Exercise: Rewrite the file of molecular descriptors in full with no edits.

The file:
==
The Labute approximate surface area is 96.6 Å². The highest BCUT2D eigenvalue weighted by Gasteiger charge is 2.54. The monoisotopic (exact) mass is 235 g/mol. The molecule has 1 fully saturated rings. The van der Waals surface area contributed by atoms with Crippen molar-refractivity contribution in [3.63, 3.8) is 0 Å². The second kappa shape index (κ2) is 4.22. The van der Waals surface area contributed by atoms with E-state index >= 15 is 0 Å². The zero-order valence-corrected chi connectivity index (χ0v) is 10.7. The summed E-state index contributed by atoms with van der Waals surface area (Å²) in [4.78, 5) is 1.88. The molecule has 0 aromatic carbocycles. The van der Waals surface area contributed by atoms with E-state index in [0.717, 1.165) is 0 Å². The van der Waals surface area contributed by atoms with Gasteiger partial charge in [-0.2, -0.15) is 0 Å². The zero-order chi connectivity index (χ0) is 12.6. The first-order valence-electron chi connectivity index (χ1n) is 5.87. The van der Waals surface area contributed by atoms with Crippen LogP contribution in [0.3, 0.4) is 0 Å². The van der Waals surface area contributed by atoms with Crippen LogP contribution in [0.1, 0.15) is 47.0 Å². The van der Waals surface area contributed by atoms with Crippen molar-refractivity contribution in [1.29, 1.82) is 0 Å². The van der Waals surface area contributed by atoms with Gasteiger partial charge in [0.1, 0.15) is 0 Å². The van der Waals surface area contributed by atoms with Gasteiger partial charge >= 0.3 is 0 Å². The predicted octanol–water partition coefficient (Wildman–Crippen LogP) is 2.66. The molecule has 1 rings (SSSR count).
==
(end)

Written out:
The Labute approximate surface area is 96.6 Å². The highest BCUT2D eigenvalue weighted by Gasteiger charge is 2.54. The monoisotopic (exact) mass is 235 g/mol. The molecule has 1 fully saturated rings. The van der Waals surface area contributed by atoms with Crippen molar-refractivity contribution in [3.63, 3.8) is 0 Å². The second kappa shape index (κ2) is 4.22. The van der Waals surface area contributed by atoms with E-state index >= 15 is 0 Å². The zero-order valence-corrected chi connectivity index (χ0v) is 10.7. The summed E-state index contributed by atoms with van der Waals surface area (Å²) in [4.78, 5) is 1.88. The molecule has 0 aromatic carbocycles. The van der Waals surface area contributed by atoms with E-state index in [0.717, 1.165) is 0 Å². The van der Waals surface area contributed by atoms with Gasteiger partial charge in [-0.2, -0.15) is 0 Å². The zero-order chi connectivity index (χ0) is 12.6. The first-order valence-electron chi connectivity index (χ1n) is 5.87. The van der Waals surface area contributed by atoms with Crippen LogP contribution in [0.3, 0.4) is 0 Å². The van der Waals surface area contributed by atoms with Crippen LogP contribution in [0.1, 0.15) is 47.0 Å². The van der Waals surface area contributed by atoms with Crippen molar-refractivity contribution in [1.29, 1.82) is 0 Å². The van der Waals surface area contributed by atoms with Gasteiger partial charge in [0.1, 0.15) is 0 Å². The van der Waals surface area contributed by atoms with Gasteiger partial charge >= 0.3 is 0 Å². The predicted octanol–water partition coefficient (Wildman–Crippen LogP) is 2.66. The molecule has 1 rings (SSSR count).